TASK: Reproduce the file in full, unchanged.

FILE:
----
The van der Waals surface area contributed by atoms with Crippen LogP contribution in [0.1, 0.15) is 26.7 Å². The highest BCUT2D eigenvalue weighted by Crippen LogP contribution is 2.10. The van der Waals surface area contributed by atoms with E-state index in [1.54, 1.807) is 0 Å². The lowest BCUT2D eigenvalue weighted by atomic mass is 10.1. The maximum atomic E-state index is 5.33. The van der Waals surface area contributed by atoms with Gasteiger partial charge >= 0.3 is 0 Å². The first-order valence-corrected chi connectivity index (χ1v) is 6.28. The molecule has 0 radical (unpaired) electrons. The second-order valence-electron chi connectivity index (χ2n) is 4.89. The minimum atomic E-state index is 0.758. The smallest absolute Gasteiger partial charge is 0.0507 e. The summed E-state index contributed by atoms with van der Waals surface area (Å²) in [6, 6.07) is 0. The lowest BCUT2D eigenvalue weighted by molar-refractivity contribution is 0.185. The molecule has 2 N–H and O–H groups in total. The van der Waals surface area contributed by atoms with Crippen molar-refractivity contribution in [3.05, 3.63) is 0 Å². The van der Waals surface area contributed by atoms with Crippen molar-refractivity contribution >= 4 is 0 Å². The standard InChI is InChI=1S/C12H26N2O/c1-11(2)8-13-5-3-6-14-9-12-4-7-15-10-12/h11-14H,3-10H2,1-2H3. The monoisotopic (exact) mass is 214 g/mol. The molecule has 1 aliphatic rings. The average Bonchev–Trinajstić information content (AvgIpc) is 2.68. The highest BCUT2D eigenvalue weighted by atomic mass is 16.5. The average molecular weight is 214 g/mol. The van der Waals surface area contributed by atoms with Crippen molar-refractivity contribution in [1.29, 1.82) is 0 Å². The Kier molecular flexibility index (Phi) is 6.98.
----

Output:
The van der Waals surface area contributed by atoms with Crippen LogP contribution in [0.1, 0.15) is 26.7 Å². The highest BCUT2D eigenvalue weighted by Crippen LogP contribution is 2.10. The van der Waals surface area contributed by atoms with E-state index in [1.54, 1.807) is 0 Å². The lowest BCUT2D eigenvalue weighted by atomic mass is 10.1. The maximum atomic E-state index is 5.33. The van der Waals surface area contributed by atoms with Gasteiger partial charge >= 0.3 is 0 Å². The first-order valence-corrected chi connectivity index (χ1v) is 6.28. The molecule has 0 radical (unpaired) electrons. The second-order valence-electron chi connectivity index (χ2n) is 4.89. The minimum atomic E-state index is 0.758. The smallest absolute Gasteiger partial charge is 0.0507 e. The summed E-state index contributed by atoms with van der Waals surface area (Å²) in [6, 6.07) is 0. The lowest BCUT2D eigenvalue weighted by molar-refractivity contribution is 0.185. The molecule has 2 N–H and O–H groups in total. The van der Waals surface area contributed by atoms with Crippen molar-refractivity contribution in [3.05, 3.63) is 0 Å². The van der Waals surface area contributed by atoms with Crippen molar-refractivity contribution >= 4 is 0 Å². The standard InChI is InChI=1S/C12H26N2O/c1-11(2)8-13-5-3-6-14-9-12-4-7-15-10-12/h11-14H,3-10H2,1-2H3. The monoisotopic (exact) mass is 214 g/mol. The molecule has 1 aliphatic rings. The average Bonchev–Trinajstić information content (AvgIpc) is 2.68. The highest BCUT2D eigenvalue weighted by atomic mass is 16.5. The average molecular weight is 214 g/mol. The van der Waals surface area contributed by atoms with Crippen molar-refractivity contribution in [1.29, 1.82) is 0 Å². The Kier molecular flexibility index (Phi) is 6.98.